Catherine Milford explores Whakatane

It was an inauspicious start. Crawling into the Bay of Plenty in pitch-black to hail and driving rain, it was clear our scheduled stop at the Whakatane observatory that night was likely to be cancelled. “Maybe they keep the stars in the telescope and we’ll still see them?” proffered my six-year-old son, Charlie. Sadly, this wasn’t to be, and my amateur astronomer had to be content with watching a lightning storm – a pretty good second!

It was only after we woke the next morning in our bach – appropriately named “The Ideal Spot” – that we got our first glimpse of how gorgeous the Bay of Plenty really is. It may be winter, but trees groaning with citrus line virtually every street, and fishermen can be seen on the cliffs and in the harbour, collecting seafood.

Should Armageddon hit, this is a good place to find yourself – a few scrumping skills and a fishing rod, and you’d be set.

We set off to investigate the area, beginning with a horse trek at TuiGlen in Kawerau. The drive is ruggedly beautiful – I couldn’t help picturing historical heroines on the sand dunes, dresses billowing in the wind as they gaze out to sea for their loved ones.

Anyway, I digress. Horse riding is a big hobby of mine, but I was riding with Charlie and Jess, my nine-year-old. Plus I figured the previous night’s rain would ruin any chance of decent riding – not so. It turns out the farm is built on volcanic soil, so apart from slightly shortening the ride through the river – with Jess squealing in ecstasy at being on a horse belly-deep in a river – it was as if the previous night’s weather had never happened.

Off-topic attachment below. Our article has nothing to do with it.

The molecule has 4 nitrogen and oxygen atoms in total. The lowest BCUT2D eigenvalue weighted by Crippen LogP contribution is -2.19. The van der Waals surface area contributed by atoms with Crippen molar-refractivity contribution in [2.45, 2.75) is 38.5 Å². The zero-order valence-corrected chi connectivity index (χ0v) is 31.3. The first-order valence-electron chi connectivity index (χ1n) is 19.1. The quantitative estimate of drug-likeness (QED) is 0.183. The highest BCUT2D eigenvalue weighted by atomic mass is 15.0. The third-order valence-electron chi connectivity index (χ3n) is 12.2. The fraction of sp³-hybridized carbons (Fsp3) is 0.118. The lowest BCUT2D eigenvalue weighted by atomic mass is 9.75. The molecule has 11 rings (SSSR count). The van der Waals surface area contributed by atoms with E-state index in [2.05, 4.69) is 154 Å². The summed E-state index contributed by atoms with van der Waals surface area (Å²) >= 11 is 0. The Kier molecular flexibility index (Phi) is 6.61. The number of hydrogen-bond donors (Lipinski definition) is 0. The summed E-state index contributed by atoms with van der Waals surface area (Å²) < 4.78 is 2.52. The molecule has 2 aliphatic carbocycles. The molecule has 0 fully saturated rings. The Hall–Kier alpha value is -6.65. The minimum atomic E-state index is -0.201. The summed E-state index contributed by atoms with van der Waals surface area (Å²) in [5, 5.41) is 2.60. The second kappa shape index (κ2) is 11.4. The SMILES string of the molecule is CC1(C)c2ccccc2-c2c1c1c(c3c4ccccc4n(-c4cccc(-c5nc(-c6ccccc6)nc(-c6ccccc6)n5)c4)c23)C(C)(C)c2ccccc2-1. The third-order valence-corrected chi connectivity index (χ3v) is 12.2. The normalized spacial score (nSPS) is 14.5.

While I could have happily spent all day there – and many do, as the farm also provides for kids’ camps and family groups, as well as one-off treks – it was time to move on, so I dragged the kids away from the pigs, the kitten and the hay bales and headed for Whakatane Airport, where we hopped on a six-seater plane to fly over White Island, New Zealand’s only live marine volcano. Hubby Trev and myself were mesmerised – being so close to such a phenomenon is a once-in-a-lifetime experience.

Not content with the day’s activities, we readied ourselves that night for a kiwi listening walk, courtesy of the Department of Conservation. While the kiwis were a bit thin on the ground, we saw some awesome spiders. Jess kept close to me that night.

After all that activity, we were ready for a break – so off we went to Awakeri Hot Springs. Located within a camping park, access is easy, and it’s perfect for soaking away aches and pains.

We had been there just long enough to only scratch the surface of this land of plenty – but it was time to leave.

After a final stop at Wally’s on the Wharf, where we were delivered the finest fish and chips I think we’d all ever eaten, it was time for the four-hour drive back to Auckland. Tired and happy, we made a promise to go back.

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